Part of my motivation for wanting to work my way through Felicity's Cookbook was the chance to make, but more important, to say, the word flummery, multiple times.
A few weeks ago, I tried my hand at making a flummery at the end of one unusually hot afternoon and quickly learned that a goofy name can belie a most delicate, refreshing dish.
Before I divulge more details of my flummery experiment, let it be known that there isn't, actually, a flummery, but many flummeries since multiple versions from colonial America, Wales, England and Ireland exist. Some are quite different from others; the flummery in Felicity's Cookbook, for example, is of a more fluid consistency and contains no dairy. The majority of recipes I found on the interwebs, however, used cream and/or milk plus gelatin and therefore required several hours to set.
While I wasn't interested in spending five hours creating overly complicated flummeries, I didn't want to stray too far from the path of authenticity. I started with this simple recipe, with aspirations of moving on to something a bit more elegant.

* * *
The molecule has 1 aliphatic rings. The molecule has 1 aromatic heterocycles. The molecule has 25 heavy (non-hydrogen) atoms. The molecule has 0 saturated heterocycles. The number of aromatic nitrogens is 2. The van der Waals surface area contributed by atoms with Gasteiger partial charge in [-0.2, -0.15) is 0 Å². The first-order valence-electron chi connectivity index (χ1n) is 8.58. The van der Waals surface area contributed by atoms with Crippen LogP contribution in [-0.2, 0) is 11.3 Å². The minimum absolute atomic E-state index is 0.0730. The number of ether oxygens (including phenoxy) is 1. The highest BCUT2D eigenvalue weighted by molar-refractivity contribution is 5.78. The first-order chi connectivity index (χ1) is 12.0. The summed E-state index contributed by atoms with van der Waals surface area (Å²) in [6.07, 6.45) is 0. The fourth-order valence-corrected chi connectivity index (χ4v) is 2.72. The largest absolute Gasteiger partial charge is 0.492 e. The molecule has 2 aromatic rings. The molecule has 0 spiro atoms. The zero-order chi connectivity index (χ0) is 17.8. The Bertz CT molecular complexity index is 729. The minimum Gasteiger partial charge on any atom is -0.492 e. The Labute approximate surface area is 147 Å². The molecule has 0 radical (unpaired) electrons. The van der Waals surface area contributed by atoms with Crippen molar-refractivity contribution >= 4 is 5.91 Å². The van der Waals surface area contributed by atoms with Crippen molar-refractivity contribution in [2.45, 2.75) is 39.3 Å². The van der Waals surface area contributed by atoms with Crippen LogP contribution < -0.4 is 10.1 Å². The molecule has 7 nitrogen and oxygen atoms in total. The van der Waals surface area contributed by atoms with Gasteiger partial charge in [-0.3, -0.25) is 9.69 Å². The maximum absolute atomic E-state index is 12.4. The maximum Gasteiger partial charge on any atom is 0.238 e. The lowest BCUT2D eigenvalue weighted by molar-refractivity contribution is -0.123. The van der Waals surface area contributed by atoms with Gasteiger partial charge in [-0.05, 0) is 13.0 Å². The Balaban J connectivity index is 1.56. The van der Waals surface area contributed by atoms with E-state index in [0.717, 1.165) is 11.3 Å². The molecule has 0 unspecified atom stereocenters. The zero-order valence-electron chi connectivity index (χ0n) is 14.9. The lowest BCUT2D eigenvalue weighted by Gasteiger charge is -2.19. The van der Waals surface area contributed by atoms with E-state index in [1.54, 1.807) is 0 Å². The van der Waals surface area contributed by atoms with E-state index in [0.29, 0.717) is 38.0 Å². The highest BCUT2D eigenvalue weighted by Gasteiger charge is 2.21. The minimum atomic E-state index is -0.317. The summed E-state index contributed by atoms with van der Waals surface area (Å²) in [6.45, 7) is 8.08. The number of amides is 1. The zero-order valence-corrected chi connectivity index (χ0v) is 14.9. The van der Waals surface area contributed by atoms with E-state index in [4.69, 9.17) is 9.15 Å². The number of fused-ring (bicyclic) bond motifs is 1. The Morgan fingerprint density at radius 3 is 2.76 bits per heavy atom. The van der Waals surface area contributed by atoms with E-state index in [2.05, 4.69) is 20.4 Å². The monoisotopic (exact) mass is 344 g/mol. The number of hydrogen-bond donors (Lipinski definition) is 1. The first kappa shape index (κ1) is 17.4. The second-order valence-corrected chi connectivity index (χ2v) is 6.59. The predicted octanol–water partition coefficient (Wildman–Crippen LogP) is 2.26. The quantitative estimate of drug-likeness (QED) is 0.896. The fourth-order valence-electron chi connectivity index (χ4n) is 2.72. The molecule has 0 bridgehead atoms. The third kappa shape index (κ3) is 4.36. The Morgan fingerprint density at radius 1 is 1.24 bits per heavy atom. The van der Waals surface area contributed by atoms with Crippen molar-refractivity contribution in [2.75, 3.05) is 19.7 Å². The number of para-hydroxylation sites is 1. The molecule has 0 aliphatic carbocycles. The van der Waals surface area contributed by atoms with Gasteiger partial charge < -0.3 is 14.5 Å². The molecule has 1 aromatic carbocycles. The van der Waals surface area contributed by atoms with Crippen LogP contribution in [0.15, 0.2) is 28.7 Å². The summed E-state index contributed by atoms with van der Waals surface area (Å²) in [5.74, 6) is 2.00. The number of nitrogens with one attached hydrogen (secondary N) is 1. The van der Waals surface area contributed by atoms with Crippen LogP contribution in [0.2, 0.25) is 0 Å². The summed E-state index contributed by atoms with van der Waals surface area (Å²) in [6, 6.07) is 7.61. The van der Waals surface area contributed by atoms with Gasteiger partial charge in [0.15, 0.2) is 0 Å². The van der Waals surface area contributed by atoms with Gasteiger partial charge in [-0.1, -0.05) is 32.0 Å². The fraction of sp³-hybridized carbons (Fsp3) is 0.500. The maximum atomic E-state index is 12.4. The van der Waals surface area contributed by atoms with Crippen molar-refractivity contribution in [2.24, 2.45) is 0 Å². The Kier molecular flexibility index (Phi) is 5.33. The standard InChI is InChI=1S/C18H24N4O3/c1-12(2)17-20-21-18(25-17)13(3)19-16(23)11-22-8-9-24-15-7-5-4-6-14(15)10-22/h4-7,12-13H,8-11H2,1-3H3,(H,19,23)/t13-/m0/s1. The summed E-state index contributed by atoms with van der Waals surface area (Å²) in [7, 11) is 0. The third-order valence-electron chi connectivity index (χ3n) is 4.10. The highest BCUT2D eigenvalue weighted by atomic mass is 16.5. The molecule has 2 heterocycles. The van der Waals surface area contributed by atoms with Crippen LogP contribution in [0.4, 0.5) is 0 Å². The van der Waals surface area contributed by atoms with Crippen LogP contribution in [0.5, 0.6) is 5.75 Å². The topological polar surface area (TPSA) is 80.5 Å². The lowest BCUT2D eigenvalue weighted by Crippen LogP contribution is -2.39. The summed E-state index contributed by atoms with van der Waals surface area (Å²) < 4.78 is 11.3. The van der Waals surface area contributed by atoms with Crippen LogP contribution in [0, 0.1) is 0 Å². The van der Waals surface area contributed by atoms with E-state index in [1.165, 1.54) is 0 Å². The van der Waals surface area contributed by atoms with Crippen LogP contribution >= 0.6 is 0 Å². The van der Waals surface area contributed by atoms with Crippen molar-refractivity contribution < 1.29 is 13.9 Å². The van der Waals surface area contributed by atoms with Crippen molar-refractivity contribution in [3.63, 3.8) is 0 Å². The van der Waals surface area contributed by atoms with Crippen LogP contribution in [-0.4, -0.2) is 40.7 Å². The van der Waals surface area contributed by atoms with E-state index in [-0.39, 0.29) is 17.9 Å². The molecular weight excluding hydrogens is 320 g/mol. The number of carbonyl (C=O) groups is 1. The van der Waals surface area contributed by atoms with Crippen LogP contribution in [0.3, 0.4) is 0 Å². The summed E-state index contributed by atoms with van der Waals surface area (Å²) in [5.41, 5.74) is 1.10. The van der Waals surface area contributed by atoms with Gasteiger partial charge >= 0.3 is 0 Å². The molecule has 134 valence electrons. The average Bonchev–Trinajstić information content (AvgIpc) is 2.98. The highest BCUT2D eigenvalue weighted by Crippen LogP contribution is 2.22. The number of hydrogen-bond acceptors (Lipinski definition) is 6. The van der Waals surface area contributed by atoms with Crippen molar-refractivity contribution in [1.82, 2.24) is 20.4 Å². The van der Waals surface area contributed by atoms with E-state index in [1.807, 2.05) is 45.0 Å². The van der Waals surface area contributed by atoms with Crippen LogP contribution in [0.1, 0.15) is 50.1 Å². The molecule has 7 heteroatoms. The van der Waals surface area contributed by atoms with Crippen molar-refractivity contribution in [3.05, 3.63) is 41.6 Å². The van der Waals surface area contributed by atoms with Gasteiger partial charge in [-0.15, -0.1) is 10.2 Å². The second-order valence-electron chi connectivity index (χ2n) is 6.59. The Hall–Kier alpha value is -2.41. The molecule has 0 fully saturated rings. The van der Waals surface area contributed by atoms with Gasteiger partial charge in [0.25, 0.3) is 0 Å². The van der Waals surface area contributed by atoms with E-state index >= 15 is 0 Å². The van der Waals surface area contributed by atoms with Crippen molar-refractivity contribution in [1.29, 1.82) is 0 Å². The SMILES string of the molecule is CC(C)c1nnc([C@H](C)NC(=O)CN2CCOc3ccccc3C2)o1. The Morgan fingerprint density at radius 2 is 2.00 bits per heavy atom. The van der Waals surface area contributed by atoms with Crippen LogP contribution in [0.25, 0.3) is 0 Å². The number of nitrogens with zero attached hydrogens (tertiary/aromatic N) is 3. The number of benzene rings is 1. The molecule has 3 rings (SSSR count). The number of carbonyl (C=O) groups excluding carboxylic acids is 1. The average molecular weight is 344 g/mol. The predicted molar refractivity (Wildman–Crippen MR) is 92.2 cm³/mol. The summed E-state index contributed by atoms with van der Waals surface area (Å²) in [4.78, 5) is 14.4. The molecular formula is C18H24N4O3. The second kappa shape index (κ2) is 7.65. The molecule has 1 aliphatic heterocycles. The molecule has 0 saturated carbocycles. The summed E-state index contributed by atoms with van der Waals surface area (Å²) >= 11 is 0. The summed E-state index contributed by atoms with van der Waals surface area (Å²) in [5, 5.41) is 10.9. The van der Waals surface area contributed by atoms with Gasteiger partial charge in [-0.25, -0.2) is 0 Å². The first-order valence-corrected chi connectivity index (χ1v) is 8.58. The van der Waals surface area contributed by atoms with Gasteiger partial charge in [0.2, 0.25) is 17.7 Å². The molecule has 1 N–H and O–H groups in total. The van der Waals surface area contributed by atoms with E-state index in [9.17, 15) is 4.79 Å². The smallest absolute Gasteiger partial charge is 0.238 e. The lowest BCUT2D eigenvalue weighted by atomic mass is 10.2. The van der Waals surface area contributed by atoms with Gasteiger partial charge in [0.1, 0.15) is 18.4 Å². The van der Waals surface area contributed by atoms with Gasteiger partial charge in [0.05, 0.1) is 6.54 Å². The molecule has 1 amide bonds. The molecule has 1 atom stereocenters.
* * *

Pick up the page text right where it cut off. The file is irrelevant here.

Other than substituting strawberry for cherry gelatin, I followed the recipe to the T, heeding the Gourmet Mama's recommendation to chill the evaporated milk and hauling out a huge metal bowl (rather than my medium-sized glass one I usually favor for mixing) in which to beat the milk. It took about seven minutes of continuous beating at high speed for "soft peaks" to form, but I waited an extra five minutes to add the gelatin mixture, which was (as per her directions) cooling in the fridge.
After four hours, the flummery was firm to the touch, so I took my chances at inverting the cake mold to release it onto a serving platter. That went not great, and now I wonder, "Was I supposed to grease the pan?" Gourmet Mama said nothing about that.
But for my first flummery, I was more concerned with taste than appearance and there was little to criticize about the moist, spongy texture and light, juicy strawberry flavor. Add a dollop of whipped cream and serve in clear dishes and you have a right fancy dessert. I think my 18th-century ancestors would be proud.
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